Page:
- You will have the opportunity to wander about ancient temple ruins in numerous cities, walk on the some of the nicest beaches in the country in Krabi and Trang provinces, camp and hike in any of their stunning national parks, rage all night at a Full Moon Party in Koh Phangan, dive in Koh Tao, trek in the mountains and meet hill tribe people in the Northern regions, experience Bangkok city life, and much more.
ESL teachers average between $1000- $2000. There are thousands of islands to choose from. Pretty much anywhere would be considered a paradise!
Just to give you an idea:
Milk – $1.30
Bread – $1
Dozen eggs – $1.45
In city public transport – $.50
Apartment in the city / outside the city – $400+/ $200+ per month
Draught beer – $2
Coke – $.70
Local meal – $2-3
Mid-range restaurant – $5-8
Random notes on Indonesia:
- Eat and pass your food with your right hand only.
- Speaking of hands, it’s not uncommon for people to eat with their hands here.
- Check out their world-class beaches and surf before you leave, go to Sumatra to see the indigenous Orangutans, climb volcanoes, trek through their lush jungles, visit untouched Borneo, and eat some fresh caught fish while on the beach.
Growing in popularity, many ESL teachers are coming to Vietnam for work. Here you can expect an average of $1200- $2000+ per month.
Just to give you an idea:
Milk – $1.40
Bread – $1.10
Dozen eggs – $1.40
In city public transport – $.30
Apartment in the city / outside the city – $460+/ $270+ per month
Draught beer – $1
Coke – $.50
Local meal – $2.50
Mid-range restaurant – $6-8
Random notes on Vietnam:
- While eating soup, hold your spoon in your left hand.
- Yellow flowers and anything colored black are not to be given as a gift.
- Let the oldest person sit first at the table. Wait to be shown your seat.
- The famous Pho soup is a must try, wander the beautiful beaches of Hoi An, float across the water while admiring Halong Bay, get in deep with the rich history and make sure to see a sunrise before leaving.
Keep in mind there is a possibility other benefits are offered. Check each job to see if they include paid holidays, a plane ticket, reimbursement for work permit costs….etc. Each school is also different. There are opportunities at public schools, private school, universities, language schools, international schools, private tutoring, and business tutoring. If you have other skills, that could be beneficial, such as a degree in math or sciences, that’s great. Some schools want other subjects taught in English as well. There are plenty of opportunities and each school and country is different.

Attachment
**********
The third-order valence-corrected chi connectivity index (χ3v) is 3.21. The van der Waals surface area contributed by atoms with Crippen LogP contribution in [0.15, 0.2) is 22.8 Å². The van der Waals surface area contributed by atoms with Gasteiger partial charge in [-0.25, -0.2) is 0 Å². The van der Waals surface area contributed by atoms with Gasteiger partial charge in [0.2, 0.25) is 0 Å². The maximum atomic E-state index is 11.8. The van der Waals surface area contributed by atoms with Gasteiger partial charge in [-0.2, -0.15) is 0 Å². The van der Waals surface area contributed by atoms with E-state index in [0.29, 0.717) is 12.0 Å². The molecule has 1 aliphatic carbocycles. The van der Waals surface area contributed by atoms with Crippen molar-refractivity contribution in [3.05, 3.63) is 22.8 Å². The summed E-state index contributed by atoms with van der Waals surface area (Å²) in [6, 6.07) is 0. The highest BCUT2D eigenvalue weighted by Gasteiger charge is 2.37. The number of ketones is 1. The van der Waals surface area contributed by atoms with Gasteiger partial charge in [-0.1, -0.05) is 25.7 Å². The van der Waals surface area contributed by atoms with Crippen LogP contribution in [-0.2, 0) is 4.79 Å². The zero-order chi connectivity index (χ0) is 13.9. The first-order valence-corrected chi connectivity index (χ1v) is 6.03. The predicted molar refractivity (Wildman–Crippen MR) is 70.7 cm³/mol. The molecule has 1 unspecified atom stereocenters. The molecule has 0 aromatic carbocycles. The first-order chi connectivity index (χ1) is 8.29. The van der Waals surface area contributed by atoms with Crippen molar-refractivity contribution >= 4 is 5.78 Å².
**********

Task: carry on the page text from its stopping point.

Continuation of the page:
What’s teaching like?
So you might want to know what a teachers life is like in another country. Well, the main difference that you might notice is that your job will likely be a lot less crazy and stressful then your current job. It’s not to say teaching English is an easy job, it gets challenging at times, but there aren’t demanding and strict guidelines or expectations. English learning should be fun and games are very much a part of what you will be doing. Make your classes light and not too serious or you will lose your students interest.
Most likely you will be focusing on conversational English. You can’t throw a worksheet at the students and call it day. Make sure you get them talking. Speaking of talking, don’t talk to them like you do with your friends. Speak nice and clear. Speak slowly and don’t use crazy vocabulary.
Your classes could consist of 40, 50, and possibly 60 students. You could have completely free reign over what to teach, which sounds great but can also be challenging when you are given no guidance or a starting point. Some schools will provide workbooks, or some kind of program and some won’t. Some classes you will only see once a week, some more. Again, it all depends on the school. The bottom line is to be prepared for anything.
A popular teacher schedule will usually consist of 20-25 teaching hours per week. This isn’t to say those are the only hours you work. Some school make you come in and stay for the day regardless of how many classes you have. Some schools might have a bit of an odd schedule like giving you a three hour gap in between classes. It’s important to remember to use your time wisely. So try getting some idea downs and lessons planned during those down hours to take advantage of your time at and out of school.